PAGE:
19 August 2022

(Future) researchers and patients join forces to make true impact

Peter Thijssen Support Staff

Experiencing the impact of your research and knowing how engaging patients in your research can optimize the outcome. These are among the ambitious goals of the bachelor course ‘Eye for Impact’ for biomedical sciences students at University Medical Center Utrecht (UMCU). For the second year in a row, Oncode’s Patient Engagement Programme had the opportunity to contribute to this course as a unique example of how to give substance to patient engagement in basic research. Oncode researchers and patient representatives participated in a series of lectures. During interactive sessions the students experienced first-hand how patients and researchers can partner up. Truly inspirational!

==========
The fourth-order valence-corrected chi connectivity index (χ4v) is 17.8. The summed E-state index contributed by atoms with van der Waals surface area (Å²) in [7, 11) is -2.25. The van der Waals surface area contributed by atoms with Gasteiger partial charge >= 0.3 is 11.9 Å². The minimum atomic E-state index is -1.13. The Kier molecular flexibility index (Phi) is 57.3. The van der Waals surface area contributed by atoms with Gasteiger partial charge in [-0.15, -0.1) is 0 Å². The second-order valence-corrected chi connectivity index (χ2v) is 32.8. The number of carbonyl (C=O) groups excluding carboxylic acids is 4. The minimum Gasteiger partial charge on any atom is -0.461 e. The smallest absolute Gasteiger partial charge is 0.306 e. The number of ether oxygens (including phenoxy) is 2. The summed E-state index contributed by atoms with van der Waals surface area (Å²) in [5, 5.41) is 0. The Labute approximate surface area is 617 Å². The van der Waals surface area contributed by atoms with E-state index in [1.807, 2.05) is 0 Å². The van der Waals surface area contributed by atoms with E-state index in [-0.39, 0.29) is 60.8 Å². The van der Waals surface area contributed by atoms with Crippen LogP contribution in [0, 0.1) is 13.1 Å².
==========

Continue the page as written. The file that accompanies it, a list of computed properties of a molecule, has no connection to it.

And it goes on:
The next generation of scientists is inheriting the responsibility to not only conduct research with good integrity, but also to ensure that new developments benefit society as much as possible, while meanwhile limiting the negative impacts. To do so, it is important to bridge the gap between researchers and patients. “Oncode’s Patient Engagement Programme is contributing to this”, says Colette ten Hove, programme manager at Oncode Institute. “The programme was set up to bring researchers and cancer patients together. By doing so, patients’ experiences and needs inspire researchers, while at the same time their questions on science can be answered. These goals sound great if you put them in a strategy, but practice has proven to be not without challenges. This new way of working requires an overall culture change that is best introduced bottom-up. We therefore think it is important to already discuss the benefits and challenges of involving patients in your research early on in the educational track.”